Intel 9th-gen desktop lineup is here, finally fleshes out the Coffee Lake Refresh

onetheycallEric

TS Addict
Staff member

Intel's Coffee Lake Refresh that makes up its 9th-gen processor line has been a long time coming; Intel rolled out the i9-9900K and its i7 and i5 K-SKU brethren late last year, but it didn't come with many of the mid to low end models. As of now, Intel's 9th-gen desktop lineup is complete, coming alongside the new H-series mobile parts powering new 6-core laptops from vendors multiple vendors, with 8-core models soon to come.

Like the i9-9900K, Intel is fleshing out its 9th-gen lineup with chips based on its 14nm++ manufacturing process. Being another extension of Intel's Skylake architecture, there isn't a wealth of new features. Aside from higher clocks within the same TDP envelope that come with refined silicon, there are things like solder TIM on the K-series. One point of interest is the inclusion of Turbo Boost support for Core i3 chips. This is undoubtedly meant to bolster Intel's defense on the budget segment, where AMD has been considerably dangerous to Intel's marketshare with Ryzen 3 and APU offerings.

Intel is presumably hoping its full 9th-gen family will help stave off the encroaching AMD and its looming 7nm Ryzen 3000-series. Alas, that's probably a job better suited for Intel's 10nm chips. Nevertheless, Intel's 9th-gen lineup will drop into existing 300-series boards (likely requiring a BIOS update) and will offer more 8-core models, support for up to 128GB of RAM, improved Wi-Fi, and extends Optane Memory support to the entry-level Pentiums and Celerons.

The 9th-Gen series will see Intel continue its well known price and feature segmentation, as well as introducing its newest "F" and "KF" suffixes. These models are stripped of integrated graphics, a feature Intel tested the waters with somewhat recently. Pentiums and Celerons are now the only dual-core models, as the i3 has gained two more cores in recent years, and Intel has extended Turbo Boost support to the value-minded chips as well.

Intel states the new processor family is available from retailers immediately; however, color us skeptical with Intel's pervasive 14nm shortages. We'll be keeping an eye on price and availability.

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kmo911

TS Booster
When do we needing better cpu gpu ram. i3-i9 9xxx series. when does intel come out with pcie 3.0 1 -5.0 motherboards ?
can games programs run better with pcie 4.0-5.0 or do we have to wait years like pcie1-2 and 3. what games can benefit of that extra bandwidth. can windows 10 run from scratch at day one if we put a amd r 3000 motheroboard with pcie 4.0 and better ssd readings.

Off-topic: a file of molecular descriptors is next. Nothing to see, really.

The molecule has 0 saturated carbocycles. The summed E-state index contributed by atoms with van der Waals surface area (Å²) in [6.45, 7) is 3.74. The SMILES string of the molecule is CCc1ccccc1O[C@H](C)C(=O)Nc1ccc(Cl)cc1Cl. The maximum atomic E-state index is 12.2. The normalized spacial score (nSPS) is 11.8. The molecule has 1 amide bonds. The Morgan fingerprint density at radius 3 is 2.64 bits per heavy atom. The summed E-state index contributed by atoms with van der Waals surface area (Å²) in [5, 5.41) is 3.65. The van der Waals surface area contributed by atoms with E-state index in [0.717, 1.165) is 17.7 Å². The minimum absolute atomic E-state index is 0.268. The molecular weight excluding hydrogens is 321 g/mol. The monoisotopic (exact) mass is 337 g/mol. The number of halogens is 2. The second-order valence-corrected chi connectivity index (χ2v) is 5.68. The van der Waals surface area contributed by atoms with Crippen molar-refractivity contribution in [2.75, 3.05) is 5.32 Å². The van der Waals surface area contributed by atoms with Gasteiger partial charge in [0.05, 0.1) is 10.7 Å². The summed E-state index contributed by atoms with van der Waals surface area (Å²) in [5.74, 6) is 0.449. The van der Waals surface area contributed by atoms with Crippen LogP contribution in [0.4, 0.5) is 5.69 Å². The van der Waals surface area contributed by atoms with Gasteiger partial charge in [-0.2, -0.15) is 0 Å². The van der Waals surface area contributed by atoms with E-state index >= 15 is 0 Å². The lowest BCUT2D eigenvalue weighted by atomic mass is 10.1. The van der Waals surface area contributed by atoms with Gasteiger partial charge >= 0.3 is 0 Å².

will there be pcie 5.0 this year.
 

Namtrooper

TS Enthusiast
When do we needing better cpu gpu ram. i3-i9 9xxx series. when does intel come out with pcie 3.0 1 -5.0 motherboards ?
can games programs run better with pcie 4.0-5.0 or do we have to wait years like pcie1-2 and 3. what games can benefit of that extra bandwidth. can windows 10 run from scratch at day one if we put a amd r 3000 motheroboard with pcie 4.0 and better ssd readings.
will there be pcie 5.0 this year.
More realistic pci-e 4.0 needs to reach mainstream first.
 

xxLCxx

TS Addict
Getting old wine in new bottles. Thanks, but no!
These are still the same bug infused processors. Intel benchmarks them without Spectre mitigations. At home, those mitigations will be automatically installed (note that not all bugs can be mitigated!) and your PC will become slower with each newly uncovered bug. To call them bugs is already a lie, though, as Intel was simply cheating and has now been caught. Their response: Keep cheating and deny it (just benchmark as if nothing had ever happened). This only works as long as their journalists (free trips and samples) play along...
 

mat9v

TS Rookie
Getting old wine in new bottles. Thanks, but no!
These are still the same bug infused processors. Intel benchmarks them without Spectre mitigations. At home, those mitigations will be automatically installed (note that not all bugs can be mitigated!) and your PC will become slower with each newly uncovered bug. To call them bugs is already a lie, though, as Intel was simply cheating and has now been caught. Their response: Keep cheating and deny it (just benchmark as if nothing had ever happened). This only works as long as their journalists (free trips and samples) play along...
And yet, there are no known exploits using Spectre, I mean active ones in the wild, not researchers proof of concept ones.
https://v8.dev/blog/spectre - V8 developers blog (V8 is used in Chrome)
So on one hand a lot of bugs, on the other, no active exploits, yet Intel CPUs suffer from performance penalty... but in which game? is there a list of those? how big of an impact there is?